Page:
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Enable I/O Buffering

Enabling I/O buffering can yield huge performance gains as seen in the examples that follow. I/O buffering is disabled by default. As of Build v15.6.4, it can be enabled by setting the run time parameter "IO-BUFFER-SIZE". The format is "-DIO-BUFFER-SIZE=<size of buffer in bytes>".

 

Examples of setting buffer sizes:

-DIO-BUFFER-SIZE=4096 --- creates buffers with 4096 bytes

-DIO-BUFFER-SIZE=0 --- allows EC runtime to choose default buffer size

 

Normally to disable buffering you will just omit the parameter altogether. The following will also disable it:

-DIO-BUFFER-SIZE=non-numeric | negative number --- disables I/O buffering

 

Deciding what size buffer to use is a key element. The temptation is that bigger is better. In many situations, using the largest buffer possible will produce the best result. However, there are many cases where moderate to smaller buffer sizes are better. For example, a short running process using small files will likely run faster with smaller buffers because it will avoid the initial startup cost of creating large buffers. Most often there is a “sweet spot” that can only be found through experimentation and knowledge of how the application is doing I/O.

 


Below are some examples to contrast buffered and non-buffered I/O. The first example is a simple batch process that read in a record sequential file containing 1 million records with fixed record lengths of 200 bytes and writes out the same format file to create a copy. The absence of the run time parameter “IO-BUFFER-SIZE” indicates that no I/O buffering is effective. This is the default. Although omitting the parameter is the most obvious, and preferred, way to ensure no I/O buffering is in effect, setting the “IO-BUFFER-SIZE” parameter to non-numeric or a value less than zero will also turn I/O buffering off.

 

 

The elapsed time for the non-buffered run is 23 seconds.

 

The second example is the same batch process that read in a record sequential file containing 1 million records with fixed record lengths of 200 bytes and writes out the same format file to create a copy. This time we've enable I/O buffering by setting “-DIO-BUFFER-SIZE=10000000”. The format is “-DIO-BUFFER-SIZE=<size of buffer in bytes>”. For this test, we created a buffer of 1 million bytes.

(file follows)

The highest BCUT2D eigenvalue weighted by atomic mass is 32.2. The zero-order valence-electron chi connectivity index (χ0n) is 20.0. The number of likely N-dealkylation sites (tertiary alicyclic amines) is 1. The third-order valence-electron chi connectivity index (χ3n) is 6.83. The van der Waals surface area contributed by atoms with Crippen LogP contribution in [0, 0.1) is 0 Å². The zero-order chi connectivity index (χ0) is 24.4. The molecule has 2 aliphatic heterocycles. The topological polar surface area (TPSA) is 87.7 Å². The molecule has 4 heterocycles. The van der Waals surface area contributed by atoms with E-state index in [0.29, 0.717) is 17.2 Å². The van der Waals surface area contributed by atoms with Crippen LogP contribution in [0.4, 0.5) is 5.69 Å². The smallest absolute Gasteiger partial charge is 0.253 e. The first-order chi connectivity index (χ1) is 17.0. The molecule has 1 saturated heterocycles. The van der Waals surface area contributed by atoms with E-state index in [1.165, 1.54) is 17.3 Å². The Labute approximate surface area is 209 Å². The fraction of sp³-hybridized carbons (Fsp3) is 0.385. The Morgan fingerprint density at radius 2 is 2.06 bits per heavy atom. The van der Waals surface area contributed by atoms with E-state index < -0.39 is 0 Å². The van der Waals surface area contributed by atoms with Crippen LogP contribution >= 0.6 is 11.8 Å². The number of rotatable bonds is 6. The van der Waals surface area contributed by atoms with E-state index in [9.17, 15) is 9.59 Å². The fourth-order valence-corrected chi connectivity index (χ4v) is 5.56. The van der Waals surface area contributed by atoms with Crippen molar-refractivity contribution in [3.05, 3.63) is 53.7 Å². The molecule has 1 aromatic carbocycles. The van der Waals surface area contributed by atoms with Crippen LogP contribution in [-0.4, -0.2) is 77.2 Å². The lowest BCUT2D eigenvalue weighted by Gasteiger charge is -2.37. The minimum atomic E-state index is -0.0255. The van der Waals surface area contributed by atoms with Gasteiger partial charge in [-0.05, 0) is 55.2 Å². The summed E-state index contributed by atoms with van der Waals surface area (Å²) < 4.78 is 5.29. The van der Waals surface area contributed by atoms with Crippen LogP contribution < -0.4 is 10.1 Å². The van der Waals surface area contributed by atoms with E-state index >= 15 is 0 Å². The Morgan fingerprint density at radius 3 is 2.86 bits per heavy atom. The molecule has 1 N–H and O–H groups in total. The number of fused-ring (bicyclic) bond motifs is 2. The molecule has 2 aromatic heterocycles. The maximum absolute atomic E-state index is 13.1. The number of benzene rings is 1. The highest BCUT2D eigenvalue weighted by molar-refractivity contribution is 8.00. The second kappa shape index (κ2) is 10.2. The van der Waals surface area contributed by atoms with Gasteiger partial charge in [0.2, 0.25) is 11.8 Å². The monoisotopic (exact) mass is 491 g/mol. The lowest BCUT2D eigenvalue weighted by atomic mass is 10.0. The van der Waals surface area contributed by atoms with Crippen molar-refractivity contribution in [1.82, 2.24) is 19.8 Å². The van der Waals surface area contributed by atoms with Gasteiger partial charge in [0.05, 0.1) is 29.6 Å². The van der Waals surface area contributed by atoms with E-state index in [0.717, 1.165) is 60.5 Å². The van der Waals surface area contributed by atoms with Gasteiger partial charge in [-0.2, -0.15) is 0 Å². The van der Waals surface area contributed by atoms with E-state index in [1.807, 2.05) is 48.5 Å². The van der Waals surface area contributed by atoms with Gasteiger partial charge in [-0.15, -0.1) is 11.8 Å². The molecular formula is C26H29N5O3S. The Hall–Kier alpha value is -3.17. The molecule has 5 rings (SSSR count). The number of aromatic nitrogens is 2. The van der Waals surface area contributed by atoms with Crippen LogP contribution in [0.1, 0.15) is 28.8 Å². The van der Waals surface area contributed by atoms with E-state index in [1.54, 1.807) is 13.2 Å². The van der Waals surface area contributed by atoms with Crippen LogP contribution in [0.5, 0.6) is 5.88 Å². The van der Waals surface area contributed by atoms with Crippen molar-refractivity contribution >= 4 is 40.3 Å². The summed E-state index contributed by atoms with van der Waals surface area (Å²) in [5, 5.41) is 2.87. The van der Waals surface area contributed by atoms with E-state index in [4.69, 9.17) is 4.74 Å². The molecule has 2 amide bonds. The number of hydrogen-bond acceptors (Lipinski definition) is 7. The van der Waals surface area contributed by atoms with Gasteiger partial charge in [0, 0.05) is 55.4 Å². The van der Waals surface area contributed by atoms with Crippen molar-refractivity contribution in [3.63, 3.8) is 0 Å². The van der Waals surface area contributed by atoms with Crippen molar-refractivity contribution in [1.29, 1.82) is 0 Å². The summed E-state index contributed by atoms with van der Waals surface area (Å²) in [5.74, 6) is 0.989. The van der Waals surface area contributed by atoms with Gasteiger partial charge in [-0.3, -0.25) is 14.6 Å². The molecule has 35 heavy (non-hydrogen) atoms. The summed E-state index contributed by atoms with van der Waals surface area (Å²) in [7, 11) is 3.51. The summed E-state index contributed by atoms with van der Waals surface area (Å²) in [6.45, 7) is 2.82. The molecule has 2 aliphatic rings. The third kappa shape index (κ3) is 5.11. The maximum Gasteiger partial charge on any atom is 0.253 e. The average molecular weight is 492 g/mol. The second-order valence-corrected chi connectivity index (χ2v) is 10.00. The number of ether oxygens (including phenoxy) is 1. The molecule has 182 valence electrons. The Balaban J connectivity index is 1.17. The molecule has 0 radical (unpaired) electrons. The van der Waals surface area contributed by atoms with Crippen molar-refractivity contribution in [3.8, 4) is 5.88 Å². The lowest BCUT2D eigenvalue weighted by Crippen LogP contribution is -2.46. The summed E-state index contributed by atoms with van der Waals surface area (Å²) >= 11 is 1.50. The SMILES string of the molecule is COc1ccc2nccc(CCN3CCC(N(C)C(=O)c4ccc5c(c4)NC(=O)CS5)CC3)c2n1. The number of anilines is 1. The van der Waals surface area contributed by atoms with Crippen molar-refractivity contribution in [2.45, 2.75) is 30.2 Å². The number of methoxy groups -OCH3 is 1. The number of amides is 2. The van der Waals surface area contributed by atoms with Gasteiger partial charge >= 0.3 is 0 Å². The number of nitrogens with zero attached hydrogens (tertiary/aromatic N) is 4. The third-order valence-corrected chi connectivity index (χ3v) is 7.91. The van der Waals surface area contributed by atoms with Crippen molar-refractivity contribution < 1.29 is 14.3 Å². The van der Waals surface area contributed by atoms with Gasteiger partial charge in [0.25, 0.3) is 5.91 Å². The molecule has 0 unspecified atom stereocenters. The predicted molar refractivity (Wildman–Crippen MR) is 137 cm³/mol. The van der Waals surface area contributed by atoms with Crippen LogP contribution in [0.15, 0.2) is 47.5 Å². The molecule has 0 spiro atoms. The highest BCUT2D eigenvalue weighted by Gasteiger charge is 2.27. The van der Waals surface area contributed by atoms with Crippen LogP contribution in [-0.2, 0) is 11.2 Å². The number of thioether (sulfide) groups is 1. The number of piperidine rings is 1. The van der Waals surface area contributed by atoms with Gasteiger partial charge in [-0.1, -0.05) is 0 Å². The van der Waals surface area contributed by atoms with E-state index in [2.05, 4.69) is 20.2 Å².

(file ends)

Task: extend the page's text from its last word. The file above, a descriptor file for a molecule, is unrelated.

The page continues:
The elapsed time for the buffered run is 8 seconds.

 

The third example is another batch process that reads in a record sequential file containing 5 million records with fixed record lengths of 200 bytes and writes out the same format file to create a copy. The absence of the runtime parameter “IO-BUFFER-SIZE” indicates that no I/O buffering is effective.

 

 

The elapsed time for the non-buffered run is 1 minute and 19 seconds.

 

 

The fourth example is the same batch process that read in a record sequential file containing 5 million records with fixed record lengths of 200 bytes and writes out the same format file to create a copy. This time we've enable I/O buffering by setting “-DIO-BUFFER-SIZE=10000000”.

 

 

The elapsed time for the buffered run is 30 seconds.

 

 

Generally, any buffering will be better than no buffering. However, there are situations where the nature of the I/O is such that buffering will not help and could actually hurt. The most obvious is pure random access against a large file. In this case, the overhead of shifting the buffer start and end positions outweighs any gain. Because I/O buffering is enabled as a run time parameter, it's easy to turn it on to see if your application will benefit and remove the parameter if it will not. The key is knowing what kind of I/O your application is doing and experimenting to achieve optimal performance.

 

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